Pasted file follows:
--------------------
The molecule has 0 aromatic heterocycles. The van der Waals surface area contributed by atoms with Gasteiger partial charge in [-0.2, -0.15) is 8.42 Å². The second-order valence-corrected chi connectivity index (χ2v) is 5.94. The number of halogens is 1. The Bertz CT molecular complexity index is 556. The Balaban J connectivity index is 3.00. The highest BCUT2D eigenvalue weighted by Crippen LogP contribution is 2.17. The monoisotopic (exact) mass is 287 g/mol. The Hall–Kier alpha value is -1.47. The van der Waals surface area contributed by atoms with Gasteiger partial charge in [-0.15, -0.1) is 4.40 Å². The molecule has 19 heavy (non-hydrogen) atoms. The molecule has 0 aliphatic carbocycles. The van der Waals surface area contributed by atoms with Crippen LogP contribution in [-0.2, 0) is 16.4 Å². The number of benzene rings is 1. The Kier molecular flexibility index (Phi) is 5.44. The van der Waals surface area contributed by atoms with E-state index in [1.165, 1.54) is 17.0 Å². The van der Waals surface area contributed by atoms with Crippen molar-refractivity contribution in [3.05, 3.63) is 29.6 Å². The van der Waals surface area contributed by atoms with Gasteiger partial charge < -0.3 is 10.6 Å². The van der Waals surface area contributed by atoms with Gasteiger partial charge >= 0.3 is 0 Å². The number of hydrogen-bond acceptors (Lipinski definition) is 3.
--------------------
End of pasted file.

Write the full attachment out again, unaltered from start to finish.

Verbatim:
The molecule has 0 aromatic heterocycles. The van der Waals surface area contributed by atoms with Gasteiger partial charge in [-0.2, -0.15) is 8.42 Å². The second-order valence-corrected chi connectivity index (χ2v) is 5.94. The number of halogens is 1. The Bertz CT molecular complexity index is 556. The Balaban J connectivity index is 3.00. The highest BCUT2D eigenvalue weighted by Crippen LogP contribution is 2.17. The monoisotopic (exact) mass is 287 g/mol. The Hall–Kier alpha value is -1.47. The van der Waals surface area contributed by atoms with Gasteiger partial charge in [-0.15, -0.1) is 4.40 Å². The molecule has 19 heavy (non-hydrogen) atoms. The molecule has 0 aliphatic carbocycles. The van der Waals surface area contributed by atoms with Crippen LogP contribution in [-0.2, 0) is 16.4 Å². The number of benzene rings is 1. The Kier molecular flexibility index (Phi) is 5.44. The van der Waals surface area contributed by atoms with E-state index in [1.165, 1.54) is 17.0 Å². The van der Waals surface area contributed by atoms with Crippen molar-refractivity contribution in [3.05, 3.63) is 29.6 Å². The van der Waals surface area contributed by atoms with Gasteiger partial charge < -0.3 is 10.6 Å². The van der Waals surface area contributed by atoms with Gasteiger partial charge >= 0.3 is 0 Å². The number of hydrogen-bond acceptors (Lipinski definition) is 3.